In an assessed effort to downplay the scope of the rift, another White House spokesperson also praised Saudi Arabia’s decision to support a UN resolution condemning Russia’s annexation of four regions of eastern Ukraine. The administration also said there is no timeline for what consequences will be taken against Saudi Arabia, with officials reiterating that the White House will take its time and evaluate different options.

Saudi Foreign Minister to attend Arab League summit instead of Crown Prince
Foreign Minister Prince Faisal bin Farhan is set to represent Saudi Arabia at the upcoming Arab League Summit on 1-2 November in Algiers. Earlier this week, Crown Prince Muhammed bin Salman declined to participate due to health conditions, with Saudi media citing recommendations from his doctors to avoid long-distance flights because of an ear condition.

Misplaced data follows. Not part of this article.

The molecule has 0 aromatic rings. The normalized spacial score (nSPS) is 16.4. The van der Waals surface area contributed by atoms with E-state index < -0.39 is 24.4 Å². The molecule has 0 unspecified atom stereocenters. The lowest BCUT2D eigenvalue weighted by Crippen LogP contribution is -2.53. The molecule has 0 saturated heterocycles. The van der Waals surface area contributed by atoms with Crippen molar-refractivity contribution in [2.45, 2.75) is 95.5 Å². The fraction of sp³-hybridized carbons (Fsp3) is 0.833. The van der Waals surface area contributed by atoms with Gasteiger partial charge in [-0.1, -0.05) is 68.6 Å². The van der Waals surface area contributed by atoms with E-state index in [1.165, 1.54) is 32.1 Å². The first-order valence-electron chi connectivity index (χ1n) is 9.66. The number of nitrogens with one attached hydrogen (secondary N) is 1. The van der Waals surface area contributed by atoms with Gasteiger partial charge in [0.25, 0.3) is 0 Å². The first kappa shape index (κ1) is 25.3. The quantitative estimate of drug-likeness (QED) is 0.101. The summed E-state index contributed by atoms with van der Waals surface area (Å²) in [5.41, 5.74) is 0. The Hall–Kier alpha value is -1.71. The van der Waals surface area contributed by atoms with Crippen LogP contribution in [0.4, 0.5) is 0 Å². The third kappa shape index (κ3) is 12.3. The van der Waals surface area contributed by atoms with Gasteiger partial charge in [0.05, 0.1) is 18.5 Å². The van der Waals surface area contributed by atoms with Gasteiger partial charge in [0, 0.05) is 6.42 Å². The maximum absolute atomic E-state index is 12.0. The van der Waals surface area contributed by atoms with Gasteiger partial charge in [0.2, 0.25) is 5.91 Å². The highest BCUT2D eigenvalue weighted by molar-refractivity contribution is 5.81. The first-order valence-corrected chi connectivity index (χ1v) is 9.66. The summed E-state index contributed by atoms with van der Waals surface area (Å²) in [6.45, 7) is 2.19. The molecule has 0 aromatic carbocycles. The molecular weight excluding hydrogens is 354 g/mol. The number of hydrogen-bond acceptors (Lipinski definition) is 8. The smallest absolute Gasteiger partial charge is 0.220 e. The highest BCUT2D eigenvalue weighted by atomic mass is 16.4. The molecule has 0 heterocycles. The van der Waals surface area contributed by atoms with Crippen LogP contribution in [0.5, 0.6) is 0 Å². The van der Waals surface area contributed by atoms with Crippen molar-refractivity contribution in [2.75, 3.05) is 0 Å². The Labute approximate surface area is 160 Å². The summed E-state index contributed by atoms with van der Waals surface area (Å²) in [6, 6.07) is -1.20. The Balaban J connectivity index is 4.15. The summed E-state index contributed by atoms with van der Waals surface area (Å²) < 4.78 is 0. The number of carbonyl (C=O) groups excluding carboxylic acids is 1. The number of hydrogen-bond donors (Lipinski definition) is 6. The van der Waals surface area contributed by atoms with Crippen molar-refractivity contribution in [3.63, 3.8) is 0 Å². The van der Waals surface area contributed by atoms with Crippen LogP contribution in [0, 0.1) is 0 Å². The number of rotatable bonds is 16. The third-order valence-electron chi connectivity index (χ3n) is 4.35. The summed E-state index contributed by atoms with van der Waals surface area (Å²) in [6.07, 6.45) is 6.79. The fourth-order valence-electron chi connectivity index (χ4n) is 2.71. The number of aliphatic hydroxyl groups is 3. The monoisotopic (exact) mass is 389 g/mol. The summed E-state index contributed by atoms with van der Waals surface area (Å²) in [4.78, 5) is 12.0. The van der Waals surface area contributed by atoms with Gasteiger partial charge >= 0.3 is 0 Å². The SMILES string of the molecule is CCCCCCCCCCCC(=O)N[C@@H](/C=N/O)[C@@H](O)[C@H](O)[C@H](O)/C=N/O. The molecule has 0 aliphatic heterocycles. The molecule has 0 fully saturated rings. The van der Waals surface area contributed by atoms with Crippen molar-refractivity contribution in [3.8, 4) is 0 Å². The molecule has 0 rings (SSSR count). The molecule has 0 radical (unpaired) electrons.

The official explanation for Bin Salman’s absence has been questioned by some observers, as the Crown Prince’s longer-distance visits to India and Indonesia shortly after the summit in November have not been canceled. Alternative explanations for his absence are admittedly speculative but include political differences between Algeria and Saudi Arabia over efforts to admit Syria back into the league, and Algeria’s relatively strong ties to Iran. Another possible explanation includes decisions by other Gulf leaders not to attend the summit, which is not expected to generate significant results, especially given Bin Salman’s absence.


Houthi Movement targets Greek oil tanker in post-truce escalation